PARIS (Reuters) - Former French President Nicolas Sarkozy on Wednesday removed one of his staunchest allies from his conservative party’s list for December regional elections, punishment for saying France was a “white race” country that must stay that way.
After four days of silence over the latest outburst from outspoken lawmaker Nadine Morano, Sarkozy said her comments harmed The Republicans party’s image and could not stay without consequences.
The case illustrates the challenge posed to Sarkozy in his bid to unite a divided party which is struggling in particular to decide its line on immigration under pressure from an increasingly popular far-right National Front.
Sarkozy himself has taken a tough line on immigration as he seeks to secure his party’s ticket for the 2017 presidential elections, but he has stayed clear of such comments on race.
Morano told French TV on Saturday evening: “France is a Judeo-Christian country ... of white race, which is attracting foreigners. I want France to remain France. I don’t want France to become Muslim.”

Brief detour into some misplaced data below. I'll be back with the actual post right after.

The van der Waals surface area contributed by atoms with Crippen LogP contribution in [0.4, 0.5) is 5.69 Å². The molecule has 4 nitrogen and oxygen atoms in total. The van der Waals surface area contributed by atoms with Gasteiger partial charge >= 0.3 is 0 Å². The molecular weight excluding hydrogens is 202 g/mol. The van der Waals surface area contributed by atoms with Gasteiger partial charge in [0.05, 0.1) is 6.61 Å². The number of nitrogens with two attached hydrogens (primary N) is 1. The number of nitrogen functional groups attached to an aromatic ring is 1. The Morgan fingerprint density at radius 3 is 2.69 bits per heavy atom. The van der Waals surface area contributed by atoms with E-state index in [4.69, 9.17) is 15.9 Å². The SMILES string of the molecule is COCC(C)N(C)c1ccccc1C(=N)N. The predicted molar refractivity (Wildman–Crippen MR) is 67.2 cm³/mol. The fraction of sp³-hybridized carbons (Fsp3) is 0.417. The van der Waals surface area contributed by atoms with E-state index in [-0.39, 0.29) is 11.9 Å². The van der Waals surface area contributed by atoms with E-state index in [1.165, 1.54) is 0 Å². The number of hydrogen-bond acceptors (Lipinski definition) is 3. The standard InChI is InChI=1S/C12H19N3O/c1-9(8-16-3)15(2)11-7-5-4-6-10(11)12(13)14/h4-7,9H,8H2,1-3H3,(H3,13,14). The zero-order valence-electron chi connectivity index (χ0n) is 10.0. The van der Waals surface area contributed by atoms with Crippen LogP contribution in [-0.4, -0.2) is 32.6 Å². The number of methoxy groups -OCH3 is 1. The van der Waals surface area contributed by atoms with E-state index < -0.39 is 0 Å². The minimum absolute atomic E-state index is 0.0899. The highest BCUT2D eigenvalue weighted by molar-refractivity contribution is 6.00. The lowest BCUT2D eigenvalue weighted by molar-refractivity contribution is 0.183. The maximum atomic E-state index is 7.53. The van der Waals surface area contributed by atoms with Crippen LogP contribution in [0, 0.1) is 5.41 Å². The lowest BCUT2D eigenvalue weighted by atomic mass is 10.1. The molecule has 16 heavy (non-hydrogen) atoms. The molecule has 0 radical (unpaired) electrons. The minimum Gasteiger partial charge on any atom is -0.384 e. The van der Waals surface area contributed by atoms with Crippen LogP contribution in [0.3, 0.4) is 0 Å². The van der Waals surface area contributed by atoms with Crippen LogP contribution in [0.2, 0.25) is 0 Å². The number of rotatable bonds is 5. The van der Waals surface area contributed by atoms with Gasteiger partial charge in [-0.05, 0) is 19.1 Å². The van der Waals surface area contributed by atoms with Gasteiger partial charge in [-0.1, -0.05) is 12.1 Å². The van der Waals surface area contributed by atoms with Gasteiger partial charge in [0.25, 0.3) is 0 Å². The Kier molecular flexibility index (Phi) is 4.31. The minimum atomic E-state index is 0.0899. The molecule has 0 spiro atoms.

The 51-year-old EU lawmaker from eastern France, one of Sarkozy’s closest supporters for years and a former minister, insisted she had said nothing wrong.
Sarkozy aides said on initially that he disagreed with her comments but did not plan any sanctions.
However, as the controversy grew on Wednesday and local officials asked for her departure, he decided to cut her from the party’s list of candidates.
“Her latest comments do not correspond to what France is or to the values supported by The Republicans,” Sarkozy said in a statement. “All those who seek to attract publicity that harms The Republicans’ credibility must understand there will be consequences.”
Her eviction from the party’s election ticket is set be rubber-stamped by its election committee at a date that has not been announced yet.
Equality between citizens regardless of race and religion is such a deeply ingrained principle in France that statistics based on ethnicity are illegal.
At the same time, as a diverse country that hosts Europe’s largest Muslim population, ethnicity and immigration have become important political issues.
Reporting by Ingrid Melander; Additional reporting by Sophie Louet; Editing by Andrew Callus